The above phrases can be read on the banners that appear in some of the images in the Ana Victoria Jiménez Archive (AAVJ). Organized in six sections, this collection houses 4,250 documentary records, 250 posters, 300 pamphlets and programs, 100 copies of magazines and newspapers, 3,319 photographs, and 550 books. Ana Victoria Jiménez (Mexico City, 1941) donated her archive in 2011 through the Memora Project,3 adding it to the Historical Collections of the Francisco Xavier Clavigero Library of the Universidad Iberoamericana. The AAVJ not only articulates Ana Victoria Jiménez's militant activity, her interest in photography, publishing and performance, but also documents the broad collaborative networks of activists and visual artists in which she participated between the 1960s and 1990s—including groups of women who did not call themselves “feminists” or even rejected that category.

Ana Victoria says she never intended to create an archive, which invites one to imagine what might have motivated her to assemble this collection. More than a nostalgic impulse, it would seem that it was her own way of embodying her militancy: "a feminism thought and lived in everyday life."4 And the fact is that the gesture of registering and documenting a movement that shakes up imposed ways of life and demands a change in the structures that undermine the possibility of women being effectively instituted as subjects of rights, is a political intervention in itself. These are records that shape alternative visual regimes, questioning gender stereotypes and vindicating women's labor, sexual, and reproductive rights, and, in doing so, they challenge the normative representations of the female body, both in the aesthetic and political spheres.5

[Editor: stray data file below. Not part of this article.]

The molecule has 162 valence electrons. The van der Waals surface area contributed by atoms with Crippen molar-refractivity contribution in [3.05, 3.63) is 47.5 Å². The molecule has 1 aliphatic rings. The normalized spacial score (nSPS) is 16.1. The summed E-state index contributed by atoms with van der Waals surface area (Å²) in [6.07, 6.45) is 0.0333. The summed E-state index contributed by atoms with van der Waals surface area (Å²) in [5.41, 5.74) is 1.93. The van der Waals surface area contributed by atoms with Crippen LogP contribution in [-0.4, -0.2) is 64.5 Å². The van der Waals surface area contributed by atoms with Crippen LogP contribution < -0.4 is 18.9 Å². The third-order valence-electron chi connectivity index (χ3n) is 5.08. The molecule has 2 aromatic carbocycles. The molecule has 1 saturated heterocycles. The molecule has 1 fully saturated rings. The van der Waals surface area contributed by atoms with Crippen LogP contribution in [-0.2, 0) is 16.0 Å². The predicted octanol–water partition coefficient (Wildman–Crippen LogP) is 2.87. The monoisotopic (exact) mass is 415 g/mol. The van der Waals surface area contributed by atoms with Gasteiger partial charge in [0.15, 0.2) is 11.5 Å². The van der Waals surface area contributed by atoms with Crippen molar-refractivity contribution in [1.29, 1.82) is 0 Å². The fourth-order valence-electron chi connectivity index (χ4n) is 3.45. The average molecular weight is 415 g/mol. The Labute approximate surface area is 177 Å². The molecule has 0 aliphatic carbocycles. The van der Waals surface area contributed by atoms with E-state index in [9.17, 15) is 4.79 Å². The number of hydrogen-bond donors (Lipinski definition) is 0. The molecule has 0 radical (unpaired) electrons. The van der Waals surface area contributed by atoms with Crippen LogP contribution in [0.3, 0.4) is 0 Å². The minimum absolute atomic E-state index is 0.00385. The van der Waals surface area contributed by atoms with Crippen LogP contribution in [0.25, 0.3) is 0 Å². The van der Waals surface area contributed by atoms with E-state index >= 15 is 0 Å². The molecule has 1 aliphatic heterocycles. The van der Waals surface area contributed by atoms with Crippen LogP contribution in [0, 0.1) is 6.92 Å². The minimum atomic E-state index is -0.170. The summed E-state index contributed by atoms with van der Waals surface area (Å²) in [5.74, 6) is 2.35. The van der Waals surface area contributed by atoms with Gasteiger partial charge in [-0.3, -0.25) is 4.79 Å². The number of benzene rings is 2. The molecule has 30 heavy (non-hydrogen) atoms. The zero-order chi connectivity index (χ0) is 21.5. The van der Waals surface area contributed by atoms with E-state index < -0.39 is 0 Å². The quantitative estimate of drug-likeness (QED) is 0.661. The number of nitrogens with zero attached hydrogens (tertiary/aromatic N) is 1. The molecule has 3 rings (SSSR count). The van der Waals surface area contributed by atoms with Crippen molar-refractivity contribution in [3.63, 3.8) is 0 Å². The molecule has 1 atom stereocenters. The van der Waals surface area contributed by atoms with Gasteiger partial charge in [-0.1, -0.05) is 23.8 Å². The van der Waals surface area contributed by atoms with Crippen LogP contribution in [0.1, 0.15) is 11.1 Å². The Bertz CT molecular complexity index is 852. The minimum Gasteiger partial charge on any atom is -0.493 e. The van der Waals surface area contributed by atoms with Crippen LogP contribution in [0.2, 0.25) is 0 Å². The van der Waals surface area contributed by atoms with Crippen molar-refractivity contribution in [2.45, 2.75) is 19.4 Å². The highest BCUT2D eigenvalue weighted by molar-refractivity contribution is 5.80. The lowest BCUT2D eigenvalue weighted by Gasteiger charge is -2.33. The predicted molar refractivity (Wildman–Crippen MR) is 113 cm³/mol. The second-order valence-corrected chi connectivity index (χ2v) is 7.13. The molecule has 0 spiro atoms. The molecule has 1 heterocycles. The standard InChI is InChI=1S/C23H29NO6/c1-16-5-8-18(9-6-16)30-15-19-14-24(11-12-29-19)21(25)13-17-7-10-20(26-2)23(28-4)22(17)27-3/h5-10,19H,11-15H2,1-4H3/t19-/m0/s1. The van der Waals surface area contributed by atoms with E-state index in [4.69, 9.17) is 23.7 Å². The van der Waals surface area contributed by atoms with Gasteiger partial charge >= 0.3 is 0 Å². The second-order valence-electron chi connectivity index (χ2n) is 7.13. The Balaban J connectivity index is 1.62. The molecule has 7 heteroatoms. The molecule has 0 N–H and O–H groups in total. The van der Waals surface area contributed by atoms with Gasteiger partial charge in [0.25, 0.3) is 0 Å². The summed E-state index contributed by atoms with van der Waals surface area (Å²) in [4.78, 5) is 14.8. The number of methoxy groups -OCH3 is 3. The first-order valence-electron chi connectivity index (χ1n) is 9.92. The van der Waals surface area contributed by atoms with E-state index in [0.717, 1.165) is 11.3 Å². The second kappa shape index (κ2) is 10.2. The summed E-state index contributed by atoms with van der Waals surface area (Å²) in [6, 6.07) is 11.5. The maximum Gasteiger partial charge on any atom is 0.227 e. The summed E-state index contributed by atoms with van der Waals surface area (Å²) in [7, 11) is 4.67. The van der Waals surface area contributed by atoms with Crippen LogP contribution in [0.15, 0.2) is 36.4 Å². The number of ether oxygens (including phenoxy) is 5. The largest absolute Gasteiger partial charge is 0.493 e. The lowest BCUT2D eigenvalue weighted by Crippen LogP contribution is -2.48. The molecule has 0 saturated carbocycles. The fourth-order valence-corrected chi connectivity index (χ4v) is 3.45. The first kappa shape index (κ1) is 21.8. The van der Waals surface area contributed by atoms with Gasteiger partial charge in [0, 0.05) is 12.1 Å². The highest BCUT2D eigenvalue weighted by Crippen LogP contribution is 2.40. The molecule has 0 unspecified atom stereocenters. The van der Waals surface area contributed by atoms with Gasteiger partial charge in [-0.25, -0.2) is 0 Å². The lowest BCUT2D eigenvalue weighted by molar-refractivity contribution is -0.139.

Surroundings of memory and political struggle

After joining the Communist Youth League of Mexico City, Ana Victoria Jiménez participated in the creation of the Unión Nacional de Mujeres Mexicanas (UNMM).6 During the 1970s, she collaborated in various feminist collectives and organizations, such as Mujeres en Acción Solidaria (MAS),7 the Movimiento Nacional de Mujeres (MNM),8 the Coalición de Mujeres Feministas (CMF),9 and the Frente Nacional por La Liberación y Los Derechos de Las Mujeres (FNLIDM).10

As a member of these organizations, Ana Victoria documented various events and actions, among them, were the mobilizations called by MAS on the occasions of Mother's Day (1971) and Father's Day (1972) celebrations. The purpose of these actions was to denounce the inequity of gender roles in family structures, the manipulation of the media, and the objectification of women.